statistical tests to see if your data is

parametric or nonparametric. These tests are

called tests for normality or goodness of fit

test. - Eg Kuipers goodness of fit
- Watsons goodness of fit Liliefors test for

normality - Kolmogorov-Smirnov goodness of fit

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To reiterate yesterdays class

- Hypothesis-testing procedure
- State the hypothesis
- Select the probability level (?)
- Decide if the data are normal or not normal.
- Consult the statistical table.

Parametric Tests

t-tests

- Characteristics of t-tests
- requires interval or ratio level scores
- used to compare two mean scores
- easy to compute
- pretty good small sample statistic

Types of t-test

- One-Group t-test
- t-test between a constant and a sample mean
- Independent Groups t-test
- compares mean scores on two independent samples

Total and saturated fat intake by year of study.

Total and saturated fat intake as affected by

major and year of study.

- Dependent Groups or paired (Correlated) t-test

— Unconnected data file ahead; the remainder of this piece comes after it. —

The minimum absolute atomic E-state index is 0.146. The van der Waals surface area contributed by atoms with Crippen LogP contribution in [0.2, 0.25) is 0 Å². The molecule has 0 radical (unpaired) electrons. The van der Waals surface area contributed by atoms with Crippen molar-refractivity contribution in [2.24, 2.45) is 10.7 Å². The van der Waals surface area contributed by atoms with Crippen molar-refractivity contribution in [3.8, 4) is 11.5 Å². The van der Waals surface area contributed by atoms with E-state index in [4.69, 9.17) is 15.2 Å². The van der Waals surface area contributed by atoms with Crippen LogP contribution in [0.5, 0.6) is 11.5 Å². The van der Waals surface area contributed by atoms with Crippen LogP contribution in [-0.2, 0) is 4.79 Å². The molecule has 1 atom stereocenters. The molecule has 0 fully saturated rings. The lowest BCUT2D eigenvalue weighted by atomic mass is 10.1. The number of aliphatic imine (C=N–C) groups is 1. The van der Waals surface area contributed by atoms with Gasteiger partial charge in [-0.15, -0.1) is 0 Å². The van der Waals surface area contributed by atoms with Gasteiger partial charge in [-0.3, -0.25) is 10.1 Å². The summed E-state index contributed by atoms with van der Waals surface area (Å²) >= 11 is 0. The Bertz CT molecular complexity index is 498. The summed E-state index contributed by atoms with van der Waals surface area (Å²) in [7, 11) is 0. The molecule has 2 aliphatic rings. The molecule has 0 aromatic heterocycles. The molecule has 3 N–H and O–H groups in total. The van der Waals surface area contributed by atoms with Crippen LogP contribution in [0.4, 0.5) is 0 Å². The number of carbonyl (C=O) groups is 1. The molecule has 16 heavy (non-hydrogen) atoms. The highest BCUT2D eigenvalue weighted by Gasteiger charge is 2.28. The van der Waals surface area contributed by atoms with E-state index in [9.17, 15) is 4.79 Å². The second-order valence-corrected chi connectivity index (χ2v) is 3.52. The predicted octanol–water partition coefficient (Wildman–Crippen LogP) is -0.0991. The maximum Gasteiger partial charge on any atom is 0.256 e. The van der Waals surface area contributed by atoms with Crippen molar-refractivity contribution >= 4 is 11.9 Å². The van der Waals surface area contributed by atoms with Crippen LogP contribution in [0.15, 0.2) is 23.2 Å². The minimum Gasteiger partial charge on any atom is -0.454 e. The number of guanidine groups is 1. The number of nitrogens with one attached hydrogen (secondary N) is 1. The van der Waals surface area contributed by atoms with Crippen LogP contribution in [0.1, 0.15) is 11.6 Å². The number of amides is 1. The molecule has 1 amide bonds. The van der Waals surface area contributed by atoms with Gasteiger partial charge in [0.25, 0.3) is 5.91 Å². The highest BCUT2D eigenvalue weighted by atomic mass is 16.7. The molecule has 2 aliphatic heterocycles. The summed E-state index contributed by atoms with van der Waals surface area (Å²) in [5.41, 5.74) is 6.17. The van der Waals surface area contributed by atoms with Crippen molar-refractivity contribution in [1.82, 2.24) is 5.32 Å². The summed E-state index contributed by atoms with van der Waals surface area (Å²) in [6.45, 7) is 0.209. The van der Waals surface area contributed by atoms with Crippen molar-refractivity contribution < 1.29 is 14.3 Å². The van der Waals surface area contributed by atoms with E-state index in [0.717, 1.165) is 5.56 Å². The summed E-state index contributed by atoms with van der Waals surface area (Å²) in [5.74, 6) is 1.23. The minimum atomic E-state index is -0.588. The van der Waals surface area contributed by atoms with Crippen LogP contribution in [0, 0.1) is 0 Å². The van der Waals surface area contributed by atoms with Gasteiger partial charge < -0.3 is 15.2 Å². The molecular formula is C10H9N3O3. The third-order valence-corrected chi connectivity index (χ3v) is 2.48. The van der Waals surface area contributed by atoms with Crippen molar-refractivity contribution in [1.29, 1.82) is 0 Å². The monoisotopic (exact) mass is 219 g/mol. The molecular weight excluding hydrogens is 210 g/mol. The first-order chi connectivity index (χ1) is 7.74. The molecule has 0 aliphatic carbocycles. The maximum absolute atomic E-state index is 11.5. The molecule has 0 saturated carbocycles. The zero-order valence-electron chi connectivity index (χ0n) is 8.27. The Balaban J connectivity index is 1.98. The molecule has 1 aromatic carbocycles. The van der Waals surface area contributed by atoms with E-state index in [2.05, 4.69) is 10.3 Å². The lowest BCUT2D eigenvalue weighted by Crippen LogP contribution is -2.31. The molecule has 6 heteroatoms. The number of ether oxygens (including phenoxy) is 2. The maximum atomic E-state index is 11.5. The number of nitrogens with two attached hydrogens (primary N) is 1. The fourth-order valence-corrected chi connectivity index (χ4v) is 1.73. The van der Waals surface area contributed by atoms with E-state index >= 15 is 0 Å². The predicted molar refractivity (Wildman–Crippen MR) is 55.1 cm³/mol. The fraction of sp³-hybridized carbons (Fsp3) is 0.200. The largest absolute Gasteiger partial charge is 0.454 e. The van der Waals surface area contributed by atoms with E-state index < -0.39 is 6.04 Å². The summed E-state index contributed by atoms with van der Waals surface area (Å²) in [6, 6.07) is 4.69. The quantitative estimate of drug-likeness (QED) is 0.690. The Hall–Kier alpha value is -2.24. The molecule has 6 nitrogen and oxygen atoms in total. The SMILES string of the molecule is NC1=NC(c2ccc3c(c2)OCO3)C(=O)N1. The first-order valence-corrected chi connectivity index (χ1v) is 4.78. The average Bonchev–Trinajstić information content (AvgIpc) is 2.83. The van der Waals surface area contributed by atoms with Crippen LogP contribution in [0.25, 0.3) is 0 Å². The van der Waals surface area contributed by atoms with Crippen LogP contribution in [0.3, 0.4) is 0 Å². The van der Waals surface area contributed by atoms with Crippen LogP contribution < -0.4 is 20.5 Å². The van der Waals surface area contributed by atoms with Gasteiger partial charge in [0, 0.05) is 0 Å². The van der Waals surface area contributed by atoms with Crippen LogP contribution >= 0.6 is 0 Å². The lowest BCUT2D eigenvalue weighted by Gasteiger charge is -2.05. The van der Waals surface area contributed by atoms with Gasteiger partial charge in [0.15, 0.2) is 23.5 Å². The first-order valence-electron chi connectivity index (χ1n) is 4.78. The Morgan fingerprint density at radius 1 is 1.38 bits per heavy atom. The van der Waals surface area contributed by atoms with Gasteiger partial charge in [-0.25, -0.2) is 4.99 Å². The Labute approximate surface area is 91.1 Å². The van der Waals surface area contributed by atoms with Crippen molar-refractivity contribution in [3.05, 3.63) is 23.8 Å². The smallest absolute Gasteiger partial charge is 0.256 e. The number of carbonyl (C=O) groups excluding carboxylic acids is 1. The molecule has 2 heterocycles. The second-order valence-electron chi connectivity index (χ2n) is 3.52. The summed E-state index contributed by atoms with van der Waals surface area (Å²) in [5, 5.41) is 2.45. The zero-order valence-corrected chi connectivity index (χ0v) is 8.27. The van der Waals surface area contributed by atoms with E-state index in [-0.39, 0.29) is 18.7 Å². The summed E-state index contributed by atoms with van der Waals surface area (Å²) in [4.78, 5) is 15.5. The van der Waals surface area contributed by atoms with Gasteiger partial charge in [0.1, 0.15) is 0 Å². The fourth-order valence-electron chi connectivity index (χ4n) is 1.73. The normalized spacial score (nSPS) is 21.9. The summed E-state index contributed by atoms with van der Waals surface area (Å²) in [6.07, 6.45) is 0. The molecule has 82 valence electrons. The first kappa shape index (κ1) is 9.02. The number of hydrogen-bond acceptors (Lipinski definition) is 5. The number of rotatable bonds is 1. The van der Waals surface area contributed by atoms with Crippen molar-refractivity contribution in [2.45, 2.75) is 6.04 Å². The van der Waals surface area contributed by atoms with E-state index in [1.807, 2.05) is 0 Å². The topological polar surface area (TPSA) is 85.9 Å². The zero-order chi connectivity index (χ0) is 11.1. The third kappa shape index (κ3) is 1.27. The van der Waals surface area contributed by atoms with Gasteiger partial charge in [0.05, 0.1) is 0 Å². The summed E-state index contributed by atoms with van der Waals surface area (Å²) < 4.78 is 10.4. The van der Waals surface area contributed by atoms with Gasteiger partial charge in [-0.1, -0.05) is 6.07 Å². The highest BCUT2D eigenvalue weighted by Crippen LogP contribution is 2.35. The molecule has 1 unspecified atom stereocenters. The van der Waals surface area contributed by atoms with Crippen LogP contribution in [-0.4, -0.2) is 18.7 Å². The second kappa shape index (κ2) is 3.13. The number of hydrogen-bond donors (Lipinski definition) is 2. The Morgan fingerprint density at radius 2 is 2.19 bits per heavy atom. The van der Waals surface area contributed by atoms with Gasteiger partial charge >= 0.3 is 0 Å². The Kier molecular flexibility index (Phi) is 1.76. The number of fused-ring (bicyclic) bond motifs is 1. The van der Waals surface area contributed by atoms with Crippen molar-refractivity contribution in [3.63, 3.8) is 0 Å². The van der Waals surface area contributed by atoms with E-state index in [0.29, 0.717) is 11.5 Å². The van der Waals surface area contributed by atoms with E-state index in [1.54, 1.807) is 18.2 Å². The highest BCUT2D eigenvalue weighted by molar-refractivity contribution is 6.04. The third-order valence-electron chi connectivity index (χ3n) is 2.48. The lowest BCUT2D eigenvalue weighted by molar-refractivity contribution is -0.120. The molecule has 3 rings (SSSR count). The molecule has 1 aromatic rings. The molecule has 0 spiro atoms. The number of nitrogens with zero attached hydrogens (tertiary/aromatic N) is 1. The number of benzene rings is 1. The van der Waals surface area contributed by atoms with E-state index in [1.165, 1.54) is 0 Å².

- compares two mean scores from a repeated measures

or matched pairs design - most common situation is for comparison of

pretest with posttest scores from the same sample

Analysis of Variance (ANOVA)

- Analysis of Variance compares two or more means

to determine if there are statistically

significant differences among them. - Compares the amount of variation between the

groups with the variation within the groups. - If ANOVA determines that differences exist, data

are then further tested with post hoc test

- Examples of post hoc tests
- Duncans multiple range test
- Student-Newman-Keuls test (SNK)
- Tukeys Honestly Significant Difference (HSD)
- Scheffes test
- These tests determine how the individual means

differ.

One-way ANOVA

- Extension of independent groups t-test, but may

be used for evaluating differences among 2 or

more groups.

Repeated Measures ANOVA

- Each subject is measured on 2 or more occasions
- a.k.a within subjects design.
- Example three Ca dosage, measure 5 times each

Random Blocks ANOVA

- An extension of the matched pairs t-test when

there are three or more groups or the same as the

matched pairs t-test when there are two groups. - Participants similar in terms of a variable are

placed together in a block, then randomly

assigned to treatment groups another source of

variation that you want to eliminate

- Example three doses of Ca given to subjects

from ethnic groups. Assign subjects from each

ethnic group to each treatment.

Factorial ANOVA

- This is an extension of the one-way ANOVA for

testing the effects of 2 or more independent